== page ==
David Treuer ~ Ojibwe

Published on September 9, 2013 by Amy

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David Treuer
David Treuer

David Treuer (born 1970) (Ojibwe) is an American writer, critic and academic. As of 2012 he has published four novels; his work published in 2006 was noted as among the best of the year by several major publications. He published a book of essays in 2006 on Native American fiction that stirred controversy by criticizing major writers of the tradition and concluding, “Native American fiction does not exist.”

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Interested in language preservation, Treuer and his brother Anton are working on an Ojibwe language grammar.

Early life and education

David Treuer was born in Washington, D.C. His mother, Margaret Seelye, was an Ojibwe who first worked as a nurse. His parents met when his father, Robert Treuer, an Austrian Jewish survivor of the Holocaust, was teaching high school on her reservation. When they were in Washington, his father worked for the federal government and his mother attended law school. They returned to the Leech Lake Reservation, where the young Treuer and his two brothers were raised. Their mother became an Ojibwe tribal court judge.

Treuer attended Princeton University; he graduated in 1992 after writing two senior theses, one in the anthropology department and one in the Princeton Program in Creative Writing. He studied writing at Princeton with the authors Joanna Scott and Paul Muldoon; his thesis advisor in that program was the Nobel Prize-winning author Toni Morrison. He received his Ph.D. in anthropology from the University of Michigan in 1999.

Academic career

He has taught English at the University of Minnesota in Minneapolis, as well as Creative Writing for a semester at Scripps College in Claremont, California as the Mary Routt Chair of Writing. In 2010 Treuer moved to the University of Southern California where he is a Professor of Literature and teaches in the PhD Program in Literature and Creative Writing.

Literary career

Treuer has published stories and essays in Esquire, TriQuarterly, The Washington Post, the LA Times, “The New York Times,” “Lucky Peach,” and Slate.com.

He published his first novel, Little, in 1995, which features multiple narrators and points of view. His second, The Hiawatha, followed in 1999. It was named for a fleet of trains operated by the Chicago, Milwaukee, St. Paul and Pacific Railroad (and by allusion the epic poem The Song of Hiawatha by Henry Wadsworth Longfellow.) The novel features a Native American family who migrate to Minneapolis in the mid-twentieth century under the federally sponsored urban relocation program. One of two brothers works on the railroad.

In the fall of 2006, Treuer published his third novel, The Translation of Dr Apelles. The Native American professor is presented as a translator who lives alone and works with an unnamed language. He confounds many expectations of Native American characters. Dnitia Smith said that Appelles is “untranslated, a man who cannot make sense of his own history, his personal narrative, perhaps because it falls between two cultures, two languages.” Brian Hall wrote, “The hidden theme of his novel is that fiction is all about games, lies and feints, about the heightened pleasure we can derive from a narrative when we recognize that it is artful.” Treuer uses a double narrative with allusions to several classical and other Western works to pull the novel (and Native American literature) into the mainstream.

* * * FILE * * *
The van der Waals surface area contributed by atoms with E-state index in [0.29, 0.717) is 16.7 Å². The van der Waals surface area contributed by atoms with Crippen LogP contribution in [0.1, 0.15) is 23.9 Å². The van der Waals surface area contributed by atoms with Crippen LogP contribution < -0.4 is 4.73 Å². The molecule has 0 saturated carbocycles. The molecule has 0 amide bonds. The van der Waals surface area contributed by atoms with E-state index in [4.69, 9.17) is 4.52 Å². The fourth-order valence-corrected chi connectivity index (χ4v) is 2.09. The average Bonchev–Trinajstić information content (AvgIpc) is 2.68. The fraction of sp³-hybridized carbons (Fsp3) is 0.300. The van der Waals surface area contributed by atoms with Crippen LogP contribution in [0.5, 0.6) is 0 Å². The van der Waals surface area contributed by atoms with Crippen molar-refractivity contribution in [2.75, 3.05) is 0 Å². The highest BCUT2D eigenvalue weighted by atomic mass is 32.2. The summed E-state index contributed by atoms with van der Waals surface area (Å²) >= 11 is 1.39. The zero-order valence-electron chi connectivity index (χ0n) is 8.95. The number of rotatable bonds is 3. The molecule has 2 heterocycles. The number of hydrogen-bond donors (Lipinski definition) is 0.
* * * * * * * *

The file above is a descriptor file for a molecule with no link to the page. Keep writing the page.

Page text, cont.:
That year Treuer also published a book of essays, entitled Native American Fiction: A User’s Manual (2006). It was controversial because he challenged the work of major writers and urged readers to see the genre of “Native American Fiction” as closely linked to many other literatures in English, and not as a “cultural artifact” of historic Indian culture. He argues against Native American writing being read as ethnography rather than literature. He says that it should be read as “constructed” rather than “found”; as “making” rather than “representing” meaning.

He criticized “the precious way that Indians are portrayed in even the most well-meaning books and movies.” This analysis included the works of such notable authors as Sherman Alexie and Louise Erdrich, which he thought sometimes perpetuated stereotypes and misrepresenting historic cultures. In sum, he said that “Native American literature hasn’t progressed as quickly as it should have beyond cultural stereotypes.”

In 2012 Treuer published his fourth work, Rez Life: An Indian’s Journey Through Reservation Life, which combines memoir with journalism about reservations. He conveys material of his own experience, as well as examining issues on other reservations, including federal policies and Indian sovereignty, and cronyism in tribal governments.

Revival of Ojibwe

Treuer has a deep interest in the Ojibwe language and culture. He is working with his older brother Anton on a grammar as a way to preserve and extend the language. His brother has been studying it since high school.

Treuer has written that “it’s not clear why so many Indian critics and novelists suggest that stories, even great ones, in English by writers whose only language is English are somehow ‘Indian stories’ that store the kernels of culture.” He likens that to believing that long abandoned seeds found in caves can sprout and bear produce. He believes that Native American cultures are threatened if their writers have only English to use as a language; he contends that the tribes need their own languages to perpetuate their cultures.

Source: wikipedia

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